How BYOD risks can be overcome

Image: gradyreese via iStock

Organisations have a number of concerns about BYOD that prevent them from implementing the policy, but these can be overcome with careful strategies.

Bring your own device (BYOD) policies have become common in many workplaces. Being able to bring their own smartphones, tablets and laptops into work can result in employees increasing productivity, a definite positive for any company.

However, a number of criticisms around the concept have been voiced, often related to the issue of security. Here, we take a look at these objections and how they can be overcome.

Data breaches

Over half of the respondents to Crowd Research Partners’ ‘2016 BYOD and Mobile Security Report’ said that BYOD policies increased employees’ productivity and satisfaction, but 70 per cent said that they had concerns about data breaches.

This has been a long-running complaint about BYOD policies. When companies are dealing with sensitive information – a list of customers’ details, for example – the stakes are certainly high. However, with the right rules in place, this can be greatly minimised.

Companies need to establish specific guidelines for the use of devices that have access to this type of information. When there are boundaries around what can be done with work-related material, employees are likely to adhere to them. Placing your trust in your staff could also have the added effect of making them feel respected and valued, which can in turn increase productivity levels.

Lost or stolen devices can cause companies to worry about their data being breached. In this case, it is essential that encryption features have been implemented. Businesses should consider deploying a Mobile Device Management (MDM) solution to secure all mobile devices.

Viruses

Allowing employees to use their own devices could potentially open businesses up to viruses. This could happen when the employee unknowingly opens a malicious email or visits a website that will then infect their device.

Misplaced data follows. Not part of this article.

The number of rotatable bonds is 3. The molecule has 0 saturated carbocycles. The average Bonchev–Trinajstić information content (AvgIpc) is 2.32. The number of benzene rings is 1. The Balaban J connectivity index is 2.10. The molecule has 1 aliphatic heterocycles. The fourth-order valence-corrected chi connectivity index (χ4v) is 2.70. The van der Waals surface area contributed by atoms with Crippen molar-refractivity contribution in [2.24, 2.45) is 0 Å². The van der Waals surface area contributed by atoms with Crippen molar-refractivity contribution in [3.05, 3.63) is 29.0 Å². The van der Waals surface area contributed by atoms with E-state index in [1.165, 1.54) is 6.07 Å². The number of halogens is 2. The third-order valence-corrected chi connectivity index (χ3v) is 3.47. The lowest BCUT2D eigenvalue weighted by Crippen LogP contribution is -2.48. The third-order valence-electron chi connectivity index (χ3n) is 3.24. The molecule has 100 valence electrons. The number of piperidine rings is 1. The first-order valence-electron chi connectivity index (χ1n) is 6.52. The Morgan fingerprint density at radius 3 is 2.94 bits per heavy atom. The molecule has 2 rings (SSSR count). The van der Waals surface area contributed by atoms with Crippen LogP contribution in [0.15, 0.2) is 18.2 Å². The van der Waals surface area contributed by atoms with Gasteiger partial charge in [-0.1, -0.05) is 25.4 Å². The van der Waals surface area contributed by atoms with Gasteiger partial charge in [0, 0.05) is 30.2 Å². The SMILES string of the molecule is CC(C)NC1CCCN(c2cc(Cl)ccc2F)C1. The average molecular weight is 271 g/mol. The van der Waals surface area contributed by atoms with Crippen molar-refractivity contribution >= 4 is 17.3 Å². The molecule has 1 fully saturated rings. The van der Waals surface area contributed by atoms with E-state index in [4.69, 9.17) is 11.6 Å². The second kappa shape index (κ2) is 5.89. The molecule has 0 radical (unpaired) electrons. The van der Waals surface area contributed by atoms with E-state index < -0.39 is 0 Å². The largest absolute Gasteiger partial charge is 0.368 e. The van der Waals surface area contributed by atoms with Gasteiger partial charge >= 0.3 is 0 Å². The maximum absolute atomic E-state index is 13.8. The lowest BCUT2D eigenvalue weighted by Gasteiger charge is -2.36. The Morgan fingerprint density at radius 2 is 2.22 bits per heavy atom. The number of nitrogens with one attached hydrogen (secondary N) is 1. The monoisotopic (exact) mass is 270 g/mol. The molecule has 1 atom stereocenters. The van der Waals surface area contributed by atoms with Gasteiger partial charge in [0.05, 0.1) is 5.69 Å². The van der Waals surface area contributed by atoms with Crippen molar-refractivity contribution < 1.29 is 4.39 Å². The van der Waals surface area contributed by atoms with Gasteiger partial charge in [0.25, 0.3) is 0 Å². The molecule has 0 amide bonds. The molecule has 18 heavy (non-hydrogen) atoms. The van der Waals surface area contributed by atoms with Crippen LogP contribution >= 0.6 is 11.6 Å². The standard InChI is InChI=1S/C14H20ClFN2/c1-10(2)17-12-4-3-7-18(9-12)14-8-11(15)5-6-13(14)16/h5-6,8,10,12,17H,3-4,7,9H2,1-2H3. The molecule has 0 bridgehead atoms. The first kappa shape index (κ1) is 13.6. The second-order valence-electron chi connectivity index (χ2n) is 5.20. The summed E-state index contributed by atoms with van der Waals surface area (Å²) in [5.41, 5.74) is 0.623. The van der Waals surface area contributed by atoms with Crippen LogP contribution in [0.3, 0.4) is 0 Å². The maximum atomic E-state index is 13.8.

Using their laptops or tablets at home as personal devices can increase this risk. Again, this is where a set of rules prohibiting certain behaviours will be needed. Companies could compile a list of websites that should be avoided and ensure that email servers are the most secure available.

Holger Schulze, founder of the Information Security Community on LinkedIn, explained: “There is a balance to be struck between security from a company’s perspective in terms of locking down a device against malware, against use of unsecured and untrusted Wi-Fi networks, against content or sites that can be accessed, and the balance on the other side of keeping the device open and useful for the employee.”

The right anti-virus protection and firewalls will also help to negate any risk of infection. This will keep employees’ devices secure and have the resulting effect of keeping the firm’s network clear of any threats.

Whistleblowing

BYOD policies bring with it the risk of whistleblowing from unhappy employees. This is not a risk that can be mitigated by security software but rather by the values and operations of the corporation.

Employees who have access to company information on their own devices are easily able to share this with industry watchdogs or the media if they choose to.

A change to the culture of companies might be necessary in order to prevent whistleblowing. This could be alterations to the way in which complaints are dealt with or making sure that all members of the organisation know the process involved and what the consequences might be.

Employees’ wellbeing

Although most worries about BYOD revolve around the employer’s security, the policy can present potential problems to the employee.

When carrying out work activities on personal devices, it becomes easy for employees to keep working when they are off the clock. This could end up causing distress to the people concerned since they may not be able to ignore their devices, keeping them working far longer than they should.

It becomes necessary for businesses to take the lead and encourage their staff members to finish working when they have completed their activities for the day.

BYOD can offer businesses huge advantages when carried out properly, including lower spending on IT and the chance for employees to be more flexible with their work, which can increase productivity.

Dermot Hayden, country manager at security specialists Sophos, said: “While BYOD can be a great benefit to organisations, it can also introduce a number of risks so identifying them and introducing appropriate controls is an important step that must be taken to protect your business against any malicious attacks and security breaches.”

To minimise any risks involved with BYOD, employers need to manage the policy. They should implement guidelines that allow employees to use their devices recreationally in a secure manner. With the right assistance, this can certainly be achieved.

At Arrow, we could provide your firm with the necessary Mobile Device Management to monitor and control all mobile devices accessing your network.